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How Bad Is Occasional Binge Eating?

Any woman who claims she's never ordered a large pizza for one, devoured a whole box of cookies for lunch or ate an entire bag of Doritos while binging on Netflix is straight-up lying—or in the minority.

But this girl? She can seriously put away some food. The aptly named "petite competitive eater" Kate Ovens, 21, from the UK, is blowing up online, thanks to her remarkable ability to devour an insane amount of food. Various websites recently lauded her ability to consume massive 28-ounce burger, milkshake, and fries in less than 10 minutes. She even has a Facebook page and YouTube channel dedicated to similar, binge-tastic endeavors.

But here's the thing, apart from her crazy competitive eating challenges (seriously, she has taken down a 27-inch pizza, seven pounds of barbecue, and one 10,000-calorie meal), she seems to lead a pretty healthy life. (What's a Healthy Weight Anyway?)

"[Competitive eating] is very much a hobby. I'd never damage my health for it and I certainly don't want to get fat," Ovens recently told DailyMail.com. "I do get some negative comments online but my health comes first, so I'm not going to be stupid about it. I eat healthily the rest of the time and I go to the gym every couple of days." FYI, her Instagram feed shows that she even has some abs! "Some people say 'oh, she must just have a really fast metabolism or an eating disorder' and I have neither of those things. I just look after myself."

So, wait, can you really be health conscious and still have the occasional food fest?

When Binging Isn't (All That) Bad

"It's okay to binge every now and again," says Mike Fenster, M.D., cardiologist, professional chef, and author of The Fallacy of the Calorie. "All things in moderation, including moderation. However, two important caveats do apply: intensity and frequency." Meaning, how much are you really binging—and how often? Do you sometimes just overdo it a bit, clearing your plate when you should have put down your fork halfway through the meal? Or do you regularly feel stuffed after meals and hide how much you really ate from others?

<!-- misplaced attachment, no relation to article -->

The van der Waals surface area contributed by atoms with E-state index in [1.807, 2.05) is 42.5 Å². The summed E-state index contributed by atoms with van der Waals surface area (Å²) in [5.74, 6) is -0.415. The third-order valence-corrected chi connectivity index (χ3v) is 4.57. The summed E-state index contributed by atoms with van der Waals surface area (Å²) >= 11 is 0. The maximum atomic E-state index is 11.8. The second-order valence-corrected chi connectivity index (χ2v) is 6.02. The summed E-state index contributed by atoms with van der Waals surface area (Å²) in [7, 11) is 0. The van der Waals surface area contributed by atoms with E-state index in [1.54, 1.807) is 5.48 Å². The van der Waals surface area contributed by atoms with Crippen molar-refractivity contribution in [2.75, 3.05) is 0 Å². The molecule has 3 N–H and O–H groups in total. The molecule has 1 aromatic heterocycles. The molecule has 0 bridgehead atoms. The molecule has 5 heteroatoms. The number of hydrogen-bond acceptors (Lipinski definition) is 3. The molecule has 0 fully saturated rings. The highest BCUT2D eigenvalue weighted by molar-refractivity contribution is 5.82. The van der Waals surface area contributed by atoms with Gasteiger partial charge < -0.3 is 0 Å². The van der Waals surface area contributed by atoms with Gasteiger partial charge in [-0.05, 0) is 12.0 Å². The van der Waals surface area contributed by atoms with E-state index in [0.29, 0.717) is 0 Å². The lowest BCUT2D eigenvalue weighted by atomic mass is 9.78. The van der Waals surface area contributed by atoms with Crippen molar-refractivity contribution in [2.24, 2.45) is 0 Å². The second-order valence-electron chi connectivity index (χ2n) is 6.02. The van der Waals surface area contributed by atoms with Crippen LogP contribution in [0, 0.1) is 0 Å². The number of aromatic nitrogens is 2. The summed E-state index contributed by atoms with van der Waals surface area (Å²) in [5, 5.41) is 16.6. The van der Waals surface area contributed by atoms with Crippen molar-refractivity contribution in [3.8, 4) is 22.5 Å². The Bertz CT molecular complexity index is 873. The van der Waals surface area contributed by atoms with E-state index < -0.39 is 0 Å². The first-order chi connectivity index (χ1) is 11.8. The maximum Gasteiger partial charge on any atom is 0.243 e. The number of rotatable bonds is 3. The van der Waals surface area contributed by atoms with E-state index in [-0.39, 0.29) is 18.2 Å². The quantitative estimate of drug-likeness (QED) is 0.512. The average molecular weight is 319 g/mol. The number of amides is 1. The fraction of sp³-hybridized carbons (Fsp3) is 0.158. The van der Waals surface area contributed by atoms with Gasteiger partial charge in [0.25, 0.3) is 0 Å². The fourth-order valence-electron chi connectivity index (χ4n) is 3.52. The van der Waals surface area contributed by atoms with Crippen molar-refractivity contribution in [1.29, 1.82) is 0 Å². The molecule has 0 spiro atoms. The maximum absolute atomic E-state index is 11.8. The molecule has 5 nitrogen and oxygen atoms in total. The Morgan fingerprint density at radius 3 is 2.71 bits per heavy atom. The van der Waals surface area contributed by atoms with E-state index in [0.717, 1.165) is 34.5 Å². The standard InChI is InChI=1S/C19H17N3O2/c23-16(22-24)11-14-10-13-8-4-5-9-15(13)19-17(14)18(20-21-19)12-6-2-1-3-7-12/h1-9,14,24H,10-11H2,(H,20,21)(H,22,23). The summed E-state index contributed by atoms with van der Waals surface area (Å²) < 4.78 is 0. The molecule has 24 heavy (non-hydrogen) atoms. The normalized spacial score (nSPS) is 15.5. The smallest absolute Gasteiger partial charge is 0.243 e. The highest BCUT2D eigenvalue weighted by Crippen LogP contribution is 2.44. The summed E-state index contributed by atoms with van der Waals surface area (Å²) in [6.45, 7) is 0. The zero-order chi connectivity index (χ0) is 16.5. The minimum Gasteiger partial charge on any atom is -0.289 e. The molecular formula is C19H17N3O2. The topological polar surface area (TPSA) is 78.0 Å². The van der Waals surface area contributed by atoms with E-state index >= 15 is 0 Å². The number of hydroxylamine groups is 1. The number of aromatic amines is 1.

As long as you don't feel out of control when you overeat, tempted to drastically cut back on subsequent meals in an attempt to compensate, or miserably full on a weekly basis, it's likely that your eyes were just a bit bigger than your stomach rather than you have an unhealthy relationship with food or that you are doing your health some major disservice, says Abby Langer, R.D., a nutrition counselor in Toronto. An overeating sesh every couple of weeks or so is NBD.

"Every once in a while, a massive meal won't really do any perceptible damage to your health," says Langer. That's because your body is really great at maintaining order. When you overload your system with a rush of calories, sugar, and fat, hormones fluctuate, energy levels change, sugar is stored in fat cells, and you've probably added some stress and inflammation to the mix. The good news? After a day or so, you'll probably feel back to normal.

Additionally, during the day or two following a binge, your body might be slightly less hungry as it works to find balance again (and save a few calories). However, this is NOT an excuse to "detox" by skipping meals or living on liquids the day after a binge. "This can just lead to more overeating down the line," says Langer. Not to mention, that fosters a pretty unhealthy relationship with food. (We have The Truth About Detox Teas.)